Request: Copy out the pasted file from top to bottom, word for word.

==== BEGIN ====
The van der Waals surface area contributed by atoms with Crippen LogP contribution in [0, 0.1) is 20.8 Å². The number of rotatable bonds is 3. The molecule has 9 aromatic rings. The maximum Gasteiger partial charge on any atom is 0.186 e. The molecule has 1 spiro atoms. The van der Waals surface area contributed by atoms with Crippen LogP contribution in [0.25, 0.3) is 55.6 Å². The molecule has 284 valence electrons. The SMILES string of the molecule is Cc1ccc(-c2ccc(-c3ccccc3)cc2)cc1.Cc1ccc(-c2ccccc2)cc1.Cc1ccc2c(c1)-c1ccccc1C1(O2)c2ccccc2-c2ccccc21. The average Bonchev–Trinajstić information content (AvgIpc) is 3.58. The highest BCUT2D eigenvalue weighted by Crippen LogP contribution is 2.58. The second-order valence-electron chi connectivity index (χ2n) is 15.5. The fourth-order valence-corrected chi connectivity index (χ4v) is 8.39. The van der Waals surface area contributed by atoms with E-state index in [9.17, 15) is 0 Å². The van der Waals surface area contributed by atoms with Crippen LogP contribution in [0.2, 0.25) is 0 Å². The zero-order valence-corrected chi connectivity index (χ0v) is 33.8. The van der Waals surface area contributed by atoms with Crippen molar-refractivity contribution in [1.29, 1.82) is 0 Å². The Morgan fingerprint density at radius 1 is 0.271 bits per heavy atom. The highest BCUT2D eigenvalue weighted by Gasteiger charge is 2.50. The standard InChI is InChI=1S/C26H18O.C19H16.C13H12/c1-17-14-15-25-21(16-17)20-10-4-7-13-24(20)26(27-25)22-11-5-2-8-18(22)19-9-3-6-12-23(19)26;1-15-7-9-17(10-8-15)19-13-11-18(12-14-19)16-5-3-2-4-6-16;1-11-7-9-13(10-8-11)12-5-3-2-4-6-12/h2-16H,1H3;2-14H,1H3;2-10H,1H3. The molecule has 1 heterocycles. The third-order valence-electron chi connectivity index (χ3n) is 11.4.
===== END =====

The van der Waals surface area contributed by atoms with Crippen LogP contribution in [0, 0.1) is 20.8 Å². The number of rotatable bonds is 3. The molecule has 9 aromatic rings. The maximum Gasteiger partial charge on any atom is 0.186 e. The molecule has 1 spiro atoms. The van der Waals surface area contributed by atoms with Crippen LogP contribution in [0.25, 0.3) is 55.6 Å². The molecule has 284 valence electrons. The SMILES string of the molecule is Cc1ccc(-c2ccc(-c3ccccc3)cc2)cc1.Cc1ccc(-c2ccccc2)cc1.Cc1ccc2c(c1)-c1ccccc1C1(O2)c2ccccc2-c2ccccc21. The average Bonchev–Trinajstić information content (AvgIpc) is 3.58. The highest BCUT2D eigenvalue weighted by Crippen LogP contribution is 2.58. The second-order valence-electron chi connectivity index (χ2n) is 15.5. The fourth-order valence-corrected chi connectivity index (χ4v) is 8.39. The van der Waals surface area contributed by atoms with E-state index in [9.17, 15) is 0 Å². The van der Waals surface area contributed by atoms with Crippen LogP contribution in [0.2, 0.25) is 0 Å². The zero-order valence-corrected chi connectivity index (χ0v) is 33.8. The van der Waals surface area contributed by atoms with Crippen molar-refractivity contribution in [1.29, 1.82) is 0 Å². The Morgan fingerprint density at radius 1 is 0.271 bits per heavy atom. The highest BCUT2D eigenvalue weighted by Gasteiger charge is 2.50. The standard InChI is InChI=1S/C26H18O.C19H16.C13H12/c1-17-14-15-25-21(16-17)20-10-4-7-13-24(20)26(27-25)22-11-5-2-8-18(22)19-9-3-6-12-23(19)26;1-15-7-9-17(10-8-15)19-13-11-18(12-14-19)16-5-3-2-4-6-16;1-11-7-9-13(10-8-11)12-5-3-2-4-6-12/h2-16H,1H3;2-14H,1H3;2-10H,1H3. The molecule has 1 heterocycles. The third-order valence-electron chi connectivity index (χ3n) is 11.4.